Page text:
The term “digital transformation” is everywhere you look today. It is so prevalent, in fact, that your brain might automatically numb or skip over the term when you encounter it. And who could blame you? To some, it sounds like business hype or jargon with little practical application.
But here’s how you can know that digital transformation (or DX, as it’s shortened) is more than just hype: follow the money (these numbers come from a Wikibon article):
- In 2015, the private-cloud and public-cloud markets together were valued at about $32 billion.
- By 2020, those markets are projected to grow to about $100 billion.
- During the same period, spending on traditional IT infrastructure hardware and software is expected to decrease by about $200 billion.
So enterprises are expected to increasingly bet on clouds to do what their current traditional infrastructures are doing—but they want greater innovation, agility, and adaptability from these environments. They expect the cloud to lay the foundation on which they will build their digital strategies.
In fact, according to a Forbes Insights report, the top drivers of digital transformation are new business models and new technologies. And it is telling that businesses measure the success of their DX initiatives by three crucial criteria: ability to innovate, revenue growth, and cost reduction.
So will those enterprises who spend $100 billion on digital transformation in 2020 realize the benefits they expect? My crystal ball is murky, but consider these data points:
- Companies that spent more on technology during the recession had a 60% higher compound annual growth rate (CAGR) than companies that spent less (according to the Forbes Insight report).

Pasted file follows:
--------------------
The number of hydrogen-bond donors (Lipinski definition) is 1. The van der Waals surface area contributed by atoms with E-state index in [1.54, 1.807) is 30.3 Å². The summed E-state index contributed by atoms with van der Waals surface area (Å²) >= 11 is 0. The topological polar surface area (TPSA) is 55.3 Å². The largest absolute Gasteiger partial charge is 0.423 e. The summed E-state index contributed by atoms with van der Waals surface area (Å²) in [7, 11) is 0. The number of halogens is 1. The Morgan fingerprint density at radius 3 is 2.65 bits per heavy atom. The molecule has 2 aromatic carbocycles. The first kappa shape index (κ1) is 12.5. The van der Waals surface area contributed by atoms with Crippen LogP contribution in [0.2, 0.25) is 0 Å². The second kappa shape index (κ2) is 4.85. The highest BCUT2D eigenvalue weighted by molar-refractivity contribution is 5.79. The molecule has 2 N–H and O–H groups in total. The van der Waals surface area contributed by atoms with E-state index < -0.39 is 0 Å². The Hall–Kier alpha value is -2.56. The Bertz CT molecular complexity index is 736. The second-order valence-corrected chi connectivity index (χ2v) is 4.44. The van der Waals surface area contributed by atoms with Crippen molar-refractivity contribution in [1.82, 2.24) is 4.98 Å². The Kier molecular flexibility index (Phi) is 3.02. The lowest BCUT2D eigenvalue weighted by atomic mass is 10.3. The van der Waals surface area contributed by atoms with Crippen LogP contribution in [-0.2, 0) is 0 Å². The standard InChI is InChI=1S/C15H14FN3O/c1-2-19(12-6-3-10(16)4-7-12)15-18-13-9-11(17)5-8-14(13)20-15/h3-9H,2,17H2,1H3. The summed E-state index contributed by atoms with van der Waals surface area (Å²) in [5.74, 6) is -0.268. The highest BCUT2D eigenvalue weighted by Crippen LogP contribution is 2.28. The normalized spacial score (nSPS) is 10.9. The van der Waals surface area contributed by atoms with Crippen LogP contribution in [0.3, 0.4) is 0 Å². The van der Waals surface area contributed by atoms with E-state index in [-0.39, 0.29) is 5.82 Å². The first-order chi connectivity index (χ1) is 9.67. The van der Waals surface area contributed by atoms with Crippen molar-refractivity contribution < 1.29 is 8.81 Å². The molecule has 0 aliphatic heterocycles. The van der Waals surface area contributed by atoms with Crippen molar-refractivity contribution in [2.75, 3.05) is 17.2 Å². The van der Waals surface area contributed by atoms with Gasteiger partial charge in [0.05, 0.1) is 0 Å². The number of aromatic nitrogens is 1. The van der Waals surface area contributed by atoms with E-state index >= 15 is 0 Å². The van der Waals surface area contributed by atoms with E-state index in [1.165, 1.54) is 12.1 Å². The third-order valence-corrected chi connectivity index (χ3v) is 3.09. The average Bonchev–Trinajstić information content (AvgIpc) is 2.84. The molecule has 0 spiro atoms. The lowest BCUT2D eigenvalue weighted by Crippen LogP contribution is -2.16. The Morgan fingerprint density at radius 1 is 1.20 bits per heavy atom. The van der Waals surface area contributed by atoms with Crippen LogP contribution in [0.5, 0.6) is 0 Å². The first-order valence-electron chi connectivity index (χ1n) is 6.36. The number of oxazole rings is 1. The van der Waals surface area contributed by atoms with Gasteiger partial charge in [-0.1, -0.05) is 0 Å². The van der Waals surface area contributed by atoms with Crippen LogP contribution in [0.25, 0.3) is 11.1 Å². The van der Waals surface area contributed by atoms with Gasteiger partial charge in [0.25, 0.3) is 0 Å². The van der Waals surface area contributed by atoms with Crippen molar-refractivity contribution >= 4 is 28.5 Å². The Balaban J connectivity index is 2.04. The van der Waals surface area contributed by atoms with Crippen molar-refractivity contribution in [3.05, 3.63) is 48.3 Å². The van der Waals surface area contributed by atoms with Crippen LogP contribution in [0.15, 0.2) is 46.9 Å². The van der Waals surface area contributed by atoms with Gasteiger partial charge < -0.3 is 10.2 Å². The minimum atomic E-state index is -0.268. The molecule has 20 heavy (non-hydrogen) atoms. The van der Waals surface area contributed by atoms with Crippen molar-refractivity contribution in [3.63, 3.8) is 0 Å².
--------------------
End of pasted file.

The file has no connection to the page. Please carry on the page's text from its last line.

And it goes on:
- Companies that execute on their digital strategies are seeing real results—9% increased value creation, 26% increased impact on profitability, and 12% increased market valuation (according to the World Economic Forum).
- Companies that transform themselves digitally see a 41% increase in market share and 30% increase in customer revenue (according to “The 2016 State of Digital Transformation”).
So, while the past cannot predict the future, those companies that go for digital transformation have a good chance of achieving what they set out to do.
What Is Digital Transformation, Anyway?
It can be tricky to pin down a definition of digital transformation because the term is so ubiquitous. What it means depends on whom you ask. Based on four years of market research and interviews with innovation leaders, this definition makes sense to us at Prowess:
The realignment of, or investment in, new technologies, business models, and processes to drive value for customers and employees and more effectively compete in an ever-changing digital economy (from “The 2016 State of Digital Transformation”).
While this definition is clear, you can understand DX more thoroughly by considering some examples of digitally transformed (or transforming) companies:
- Under Armour is not just selling shirts and shoes; it is connecting 38 million people on a digital health platform.
- Uber is not just another taxi company; it is transforming into an “urban-logistics” company with 200,000 drivers, roughly double the size of the UPS delivery workforce.
Companies that execute on DX strategies could have an important competitive edge. Here’s why: research shows that 90% of CEOs believe the digital economy will have a major impact on their businesses, but only 25% have a DX plans, and only 15% are executing according to their plans (according to an SAP white paper). Those numbers look like opportunity. Act on a DX strategy and your enterprise could be in the top 15% of businesses that achieve DX benefits ahead of the curve.
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